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Published: April 1st 2010
The Everest Base Camp trek is perhaps the most famous in the world. It is certainly one of the most popular. In the peak season of October/November, up to 10,000 people take to the route with the foot of the highest mountain on Earth in their sights. In fact, it is hard to think of a good reason to choose Nepal over India as a destination if you are not visiting the high Himalayas. It is the most amazing place, with the highest peaks, deepest valleys and some of the biggest challenges on Earth.
The word challenge is pretty appropriate in summing up our reasons for going but having read, 'Into Thin Air', 'The Death Zone', 'Left for Dead' and many others you begin to doubt yourself and wonder if you'll be able to cope high up. Sentences like "and every step left you gasping for breath" or " you suffer constant migraines at this height" actually exaggerate the issue a tad. Although the air is 50% less oxygen rich at base camp than at sea level, it is very bearable for an acclimatised walker. In fact, the entire trip from Lukla to base camp can be undertaken in as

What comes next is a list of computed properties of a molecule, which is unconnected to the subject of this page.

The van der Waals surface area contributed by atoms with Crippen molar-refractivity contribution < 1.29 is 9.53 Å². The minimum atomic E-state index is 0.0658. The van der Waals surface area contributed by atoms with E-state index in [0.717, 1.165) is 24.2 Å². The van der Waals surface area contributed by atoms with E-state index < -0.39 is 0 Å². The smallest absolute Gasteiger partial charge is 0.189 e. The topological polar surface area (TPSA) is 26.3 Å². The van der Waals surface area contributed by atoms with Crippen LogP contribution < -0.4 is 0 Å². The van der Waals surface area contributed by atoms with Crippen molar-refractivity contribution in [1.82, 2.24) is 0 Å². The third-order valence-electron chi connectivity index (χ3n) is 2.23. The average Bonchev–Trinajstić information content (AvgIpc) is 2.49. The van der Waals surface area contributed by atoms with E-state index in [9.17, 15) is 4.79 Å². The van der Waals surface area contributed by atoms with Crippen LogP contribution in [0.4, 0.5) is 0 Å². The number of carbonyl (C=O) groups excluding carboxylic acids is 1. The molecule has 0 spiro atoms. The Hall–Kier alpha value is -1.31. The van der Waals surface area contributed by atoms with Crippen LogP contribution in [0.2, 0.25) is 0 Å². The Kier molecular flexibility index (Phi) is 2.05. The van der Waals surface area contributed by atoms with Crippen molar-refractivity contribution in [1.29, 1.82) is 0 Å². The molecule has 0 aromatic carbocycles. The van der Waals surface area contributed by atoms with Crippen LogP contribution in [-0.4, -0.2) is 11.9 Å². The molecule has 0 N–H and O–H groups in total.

Flight to Lukla
Worryingly, the captain is repeatedly tapping the sat nav on the dash...
little as two or three long days according to Jon Krakauer, who was present on the mountain during the fabled 1996 disaster. We did it in four days.
The guide books, and indeed the guides in Kathmandu suggest you should take between 12 days and three weeks to complete the out and back. This is to ensure you the best possible chance of making base camp without developing any of the considerable range of altitude induced ailments (HAPE/HACE, Hypoxia etc). Most people don't have any trouble with these but the occasional individual will suffer. We witnessed two helicopter evacuations during our ascent but were unconcerned due to our acclimatisation in the Annapurna range (Acclimatisation typically lasts from 2-3 weeks).